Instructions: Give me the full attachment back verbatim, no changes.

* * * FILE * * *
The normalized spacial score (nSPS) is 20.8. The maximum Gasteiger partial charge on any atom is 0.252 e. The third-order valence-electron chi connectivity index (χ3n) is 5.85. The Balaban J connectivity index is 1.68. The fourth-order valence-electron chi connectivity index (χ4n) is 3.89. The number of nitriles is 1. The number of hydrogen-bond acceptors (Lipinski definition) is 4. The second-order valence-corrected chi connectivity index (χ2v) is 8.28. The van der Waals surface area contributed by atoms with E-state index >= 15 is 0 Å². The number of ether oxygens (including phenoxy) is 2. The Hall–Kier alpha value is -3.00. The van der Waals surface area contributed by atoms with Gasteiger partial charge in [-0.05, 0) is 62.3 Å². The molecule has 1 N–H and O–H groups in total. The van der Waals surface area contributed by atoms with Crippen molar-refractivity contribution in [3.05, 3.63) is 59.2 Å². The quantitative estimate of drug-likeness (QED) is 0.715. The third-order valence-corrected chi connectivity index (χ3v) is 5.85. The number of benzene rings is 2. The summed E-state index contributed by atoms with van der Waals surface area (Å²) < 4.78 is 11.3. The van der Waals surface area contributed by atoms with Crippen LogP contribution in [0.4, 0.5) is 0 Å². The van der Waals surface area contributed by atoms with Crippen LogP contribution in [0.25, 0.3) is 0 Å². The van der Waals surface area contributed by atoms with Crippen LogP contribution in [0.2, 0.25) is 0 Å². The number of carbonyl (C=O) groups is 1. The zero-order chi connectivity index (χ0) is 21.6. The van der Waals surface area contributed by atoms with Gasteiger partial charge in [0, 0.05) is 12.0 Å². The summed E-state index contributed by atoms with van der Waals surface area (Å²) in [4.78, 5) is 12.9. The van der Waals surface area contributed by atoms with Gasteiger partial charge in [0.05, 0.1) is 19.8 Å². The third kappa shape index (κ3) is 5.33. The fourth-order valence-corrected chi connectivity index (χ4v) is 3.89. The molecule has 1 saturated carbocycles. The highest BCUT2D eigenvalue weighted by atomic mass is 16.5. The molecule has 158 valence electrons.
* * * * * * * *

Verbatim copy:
The normalized spacial score (nSPS) is 20.8. The maximum Gasteiger partial charge on any atom is 0.252 e. The third-order valence-electron chi connectivity index (χ3n) is 5.85. The Balaban J connectivity index is 1.68. The fourth-order valence-electron chi connectivity index (χ4n) is 3.89. The number of nitriles is 1. The number of hydrogen-bond acceptors (Lipinski definition) is 4. The second-order valence-corrected chi connectivity index (χ2v) is 8.28. The van der Waals surface area contributed by atoms with E-state index >= 15 is 0 Å². The number of ether oxygens (including phenoxy) is 2. The Hall–Kier alpha value is -3.00. The van der Waals surface area contributed by atoms with Gasteiger partial charge in [-0.05, 0) is 62.3 Å². The molecule has 1 N–H and O–H groups in total. The van der Waals surface area contributed by atoms with Crippen molar-refractivity contribution in [3.05, 3.63) is 59.2 Å². The quantitative estimate of drug-likeness (QED) is 0.715. The third-order valence-corrected chi connectivity index (χ3v) is 5.85. The number of benzene rings is 2. The summed E-state index contributed by atoms with van der Waals surface area (Å²) < 4.78 is 11.3. The van der Waals surface area contributed by atoms with Crippen LogP contribution in [0.4, 0.5) is 0 Å². The van der Waals surface area contributed by atoms with Crippen LogP contribution in [0.25, 0.3) is 0 Å². The van der Waals surface area contributed by atoms with Crippen LogP contribution in [0.2, 0.25) is 0 Å². The number of carbonyl (C=O) groups is 1. The zero-order chi connectivity index (χ0) is 21.6. The van der Waals surface area contributed by atoms with Gasteiger partial charge in [0, 0.05) is 12.0 Å². The summed E-state index contributed by atoms with van der Waals surface area (Å²) in [4.78, 5) is 12.9. The van der Waals surface area contributed by atoms with Gasteiger partial charge in [0.05, 0.1) is 19.8 Å². The third kappa shape index (κ3) is 5.33. The fourth-order valence-corrected chi connectivity index (χ4v) is 3.89. The molecule has 1 saturated carbocycles. The highest BCUT2D eigenvalue weighted by atomic mass is 16.5. The molecule has 158 valence electrons.